If you want to expand your definitions of conservativism somewhat, you can start talking about Judd Apatow movies with their children-of-divorce deep cultural conservativism or talk about the conservative (as only The Brothers Grimm could be conservative) themes in the slasher movies of the 80’s.

        Aesthetics, however, are possible and it is possible to say “this is good, this is interesting, this is bad, and this is transcendently bad to the point where how bad it is is interesting” and Michael Bay and the Left Behind movies share that last category.

        Hard.

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        • I totally agree there are aesthetic judgments we can make, some of them even objective. And I find it really worthwhile to look at a work and say, “Here’s what I think it does right (or wrong), and here’s why.” I just don’t think the assumption that so often is made — “All of us intelligent people understand that this isn’t art” — holds water nearly often enough to be useful. If art is part of a cultural feedback system in which artists process the present and past and then spit out ideas that both anticipate and shape the future (and I think it is), it seems really foolhardy to dismiss the value as cultural artifacts of creators and creations with huge followings, just because they don’t meet certain of our own standards. And that seems like a valid point to make, because it’s interesting and because by saying, “Well, Hollywood isn’t art,” we suddenly cut one of the major sources of what certainly looks a lot like art to me out of the conversation.

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          • Yes, you are right.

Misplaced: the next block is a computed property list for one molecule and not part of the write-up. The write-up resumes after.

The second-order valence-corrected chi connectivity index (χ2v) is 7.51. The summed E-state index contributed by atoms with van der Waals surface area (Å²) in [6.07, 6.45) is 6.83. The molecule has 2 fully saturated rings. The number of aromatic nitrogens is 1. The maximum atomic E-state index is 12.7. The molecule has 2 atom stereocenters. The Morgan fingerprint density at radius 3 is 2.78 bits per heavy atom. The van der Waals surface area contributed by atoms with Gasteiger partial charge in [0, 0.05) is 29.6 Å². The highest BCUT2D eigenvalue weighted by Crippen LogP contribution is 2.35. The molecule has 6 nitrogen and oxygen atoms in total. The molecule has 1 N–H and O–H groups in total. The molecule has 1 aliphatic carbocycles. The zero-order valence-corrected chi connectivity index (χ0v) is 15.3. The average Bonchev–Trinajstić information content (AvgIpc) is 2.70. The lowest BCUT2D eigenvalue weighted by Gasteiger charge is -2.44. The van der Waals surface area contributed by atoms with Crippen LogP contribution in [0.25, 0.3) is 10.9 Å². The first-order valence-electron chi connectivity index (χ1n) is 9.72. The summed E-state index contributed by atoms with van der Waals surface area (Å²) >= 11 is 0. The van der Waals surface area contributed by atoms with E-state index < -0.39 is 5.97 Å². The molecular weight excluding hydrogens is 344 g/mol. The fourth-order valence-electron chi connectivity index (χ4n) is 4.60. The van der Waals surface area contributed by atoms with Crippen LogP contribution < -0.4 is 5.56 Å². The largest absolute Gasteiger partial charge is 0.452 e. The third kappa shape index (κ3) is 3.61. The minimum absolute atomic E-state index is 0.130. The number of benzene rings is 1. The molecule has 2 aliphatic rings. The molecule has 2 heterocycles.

It irritates me when someone says that Norman Rockwell isn’t a “real” artist or that Thomas Kinkade isn’t one (the former irritates me more than the latter, I admit).

            If we want to call Michael Bay the Thomas Kinkade of Hollywood, I’d be down with that. Hell, not even. Kinkade has invoked actual emotions.

            He’s the Ed Hardy of Hollywood.

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  2. I don’t think there’s an issue here so much of their being a lack of demand for conservative films, or even that conservatives are incapable of making good art, but rather that conservative impulses are likely to be the same impulses that steer people towards particular professions, just as liberal impulses will tend to steer people towards other professions, and libertarian impulses towards still others. Conservatives are just less likely to become actors in the first place, so there are going to be fewer conservatives who produce good art.

    But on top of that, the fact is that relatively little popular art is ever going to be overtly political. That’s not to say that overtly political popular art doesn’t exist, just that when it is created it will inherently appeal almost exclusively to a particular niche audience and will only rarely actually affect pop culture outside that niche.

    So the result is that more often than not you will get relatively liberal actors and directors making popular movies that are not intended as broad political statements. But because they are made by relatively liberal actors and directors, that liberalism will have an inevitable pull on the direction of the film. I tend to think it’s this pull that conservatives are really complaining about, but it’s just not the sort of thing that the majority of people are really going to care about when they’re watching a film; in fact, this subtle and probably unintentional pull is the sort of thing that probably even makes for a better artistic endeavor.

    Where conservatives go off the deep end with all of this is that they then tend to think that the subtle pull is actually overt and intentional. When I hear and read conservative critiques of Hollywood, there seems to be this belief that just about any critically acclaimed movies are overtly political and that the solution is to make a bunch of overtly conservative movies.

    Put another way: conservative critiques of Hollywood often seem to reek of a political correctness that just misses the point of filmmaking, even popular filmmaking.

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    • Depends.